You are on page 1of 23

Dublin Institute of Technology

ARROW@DIT
Articles

School of Mechanical and Transport Engineering

2003-11-01

Turning an Articulated Truck on a Spreadsheet


Jim McGovern
Dublin Institute of Technology, jim.mcgovern@dit.ie

Follow this and additional works at: http://arrow.dit.ie/engschmecart


Part of the Computer Engineering Commons
Recommended Citation
McGovern, J.: Turning an articulated truck on a spreadsheet. Level 3, Issue 1, November, 2003.

This Article is brought to you for free and open access by the School of
Mechanical and Transport Engineering at ARROW@DIT. It has been
accepted for inclusion in Articles by an authorized administrator of
ARROW@DIT. For more information, please contact
yvonne.desmond@dit.ie, arrow.admin@dit.ie.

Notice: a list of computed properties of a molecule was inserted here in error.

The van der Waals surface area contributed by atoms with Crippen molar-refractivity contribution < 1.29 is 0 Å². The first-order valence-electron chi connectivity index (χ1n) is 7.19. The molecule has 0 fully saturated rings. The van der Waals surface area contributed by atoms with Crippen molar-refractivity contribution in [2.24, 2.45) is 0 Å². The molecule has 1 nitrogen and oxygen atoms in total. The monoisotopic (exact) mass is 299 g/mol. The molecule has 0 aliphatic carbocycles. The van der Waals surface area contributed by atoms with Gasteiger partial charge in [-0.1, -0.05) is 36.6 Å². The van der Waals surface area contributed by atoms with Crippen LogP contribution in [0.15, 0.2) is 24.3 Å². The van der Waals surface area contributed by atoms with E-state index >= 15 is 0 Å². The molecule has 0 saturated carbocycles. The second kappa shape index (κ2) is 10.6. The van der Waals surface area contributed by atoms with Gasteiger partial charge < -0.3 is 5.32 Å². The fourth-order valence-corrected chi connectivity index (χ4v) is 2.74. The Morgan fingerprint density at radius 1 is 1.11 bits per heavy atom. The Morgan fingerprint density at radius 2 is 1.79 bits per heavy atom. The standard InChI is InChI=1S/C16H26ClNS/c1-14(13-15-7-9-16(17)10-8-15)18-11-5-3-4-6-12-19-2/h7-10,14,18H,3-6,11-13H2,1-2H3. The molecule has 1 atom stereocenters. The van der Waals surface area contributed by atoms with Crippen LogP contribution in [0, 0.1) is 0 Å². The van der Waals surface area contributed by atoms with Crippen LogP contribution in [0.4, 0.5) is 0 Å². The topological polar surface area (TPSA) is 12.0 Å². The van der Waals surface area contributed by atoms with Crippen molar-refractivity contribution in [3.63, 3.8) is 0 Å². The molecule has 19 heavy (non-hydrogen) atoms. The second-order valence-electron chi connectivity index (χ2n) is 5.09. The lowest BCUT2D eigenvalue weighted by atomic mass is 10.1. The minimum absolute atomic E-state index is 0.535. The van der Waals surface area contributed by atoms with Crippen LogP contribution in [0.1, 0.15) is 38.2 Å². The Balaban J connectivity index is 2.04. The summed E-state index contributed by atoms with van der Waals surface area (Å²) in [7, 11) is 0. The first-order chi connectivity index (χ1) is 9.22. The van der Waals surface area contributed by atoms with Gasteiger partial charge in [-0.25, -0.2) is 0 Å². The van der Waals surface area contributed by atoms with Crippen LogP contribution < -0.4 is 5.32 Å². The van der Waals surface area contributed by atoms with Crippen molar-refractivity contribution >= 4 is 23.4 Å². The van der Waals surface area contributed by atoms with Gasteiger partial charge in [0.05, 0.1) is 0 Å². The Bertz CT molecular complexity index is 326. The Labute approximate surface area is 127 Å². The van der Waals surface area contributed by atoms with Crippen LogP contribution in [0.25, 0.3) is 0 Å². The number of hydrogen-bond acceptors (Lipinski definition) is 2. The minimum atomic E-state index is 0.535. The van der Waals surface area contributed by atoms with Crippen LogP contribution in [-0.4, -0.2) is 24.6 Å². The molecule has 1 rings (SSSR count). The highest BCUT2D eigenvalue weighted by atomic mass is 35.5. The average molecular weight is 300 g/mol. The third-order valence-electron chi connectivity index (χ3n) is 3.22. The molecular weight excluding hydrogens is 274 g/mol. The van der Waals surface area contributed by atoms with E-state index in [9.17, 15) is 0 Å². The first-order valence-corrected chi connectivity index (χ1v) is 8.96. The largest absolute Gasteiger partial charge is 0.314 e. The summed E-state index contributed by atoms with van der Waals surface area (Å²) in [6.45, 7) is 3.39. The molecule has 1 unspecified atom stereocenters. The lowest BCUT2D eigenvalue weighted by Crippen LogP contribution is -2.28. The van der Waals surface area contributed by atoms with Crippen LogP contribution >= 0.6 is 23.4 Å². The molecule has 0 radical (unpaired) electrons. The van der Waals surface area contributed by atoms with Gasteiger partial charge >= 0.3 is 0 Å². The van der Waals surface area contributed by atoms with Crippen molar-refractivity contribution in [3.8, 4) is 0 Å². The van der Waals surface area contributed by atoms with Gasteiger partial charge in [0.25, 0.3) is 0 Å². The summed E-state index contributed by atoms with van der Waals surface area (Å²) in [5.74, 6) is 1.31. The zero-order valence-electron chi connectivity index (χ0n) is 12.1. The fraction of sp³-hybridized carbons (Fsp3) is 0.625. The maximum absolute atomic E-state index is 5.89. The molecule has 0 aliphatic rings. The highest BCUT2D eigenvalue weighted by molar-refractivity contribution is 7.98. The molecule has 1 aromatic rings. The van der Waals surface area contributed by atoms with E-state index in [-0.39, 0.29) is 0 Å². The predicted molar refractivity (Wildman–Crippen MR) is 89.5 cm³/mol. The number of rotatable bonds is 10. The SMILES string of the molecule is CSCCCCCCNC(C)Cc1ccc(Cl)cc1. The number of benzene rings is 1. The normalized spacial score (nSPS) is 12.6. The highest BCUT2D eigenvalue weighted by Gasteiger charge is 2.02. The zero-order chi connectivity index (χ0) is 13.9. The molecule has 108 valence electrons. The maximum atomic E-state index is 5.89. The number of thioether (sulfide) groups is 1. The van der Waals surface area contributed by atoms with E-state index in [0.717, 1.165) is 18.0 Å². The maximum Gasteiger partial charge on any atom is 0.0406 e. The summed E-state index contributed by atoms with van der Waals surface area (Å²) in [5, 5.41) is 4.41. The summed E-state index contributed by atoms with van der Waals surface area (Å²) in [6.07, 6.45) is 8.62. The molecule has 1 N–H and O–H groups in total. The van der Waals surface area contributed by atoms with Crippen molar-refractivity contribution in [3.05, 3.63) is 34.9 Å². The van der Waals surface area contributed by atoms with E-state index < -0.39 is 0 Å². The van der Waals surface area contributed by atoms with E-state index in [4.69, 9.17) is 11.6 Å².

This work is licensed under a Creative Commons AttributionNoncommercial-Share Alike 3.0 License

Introduction
The challenge that is addressed by this paper came about in a very straightforward way. A
technical colleague from the Irish Department of Transport asked the author how much
clearance to the front and to the side would be required for an articulated truck to leave a
testing lane and do a U-turn. This kind of information would typically be required where a new
articulated-truck-testing lane was to be set up. A more general example of the same type of
problem would involve checking whether a given articulated truck could negotiate a particular
turn or roundabout. Articulated trucks come in a wide range of sizes and configurations, and it
soon became apparent that even the identification of the worst-case scenario would require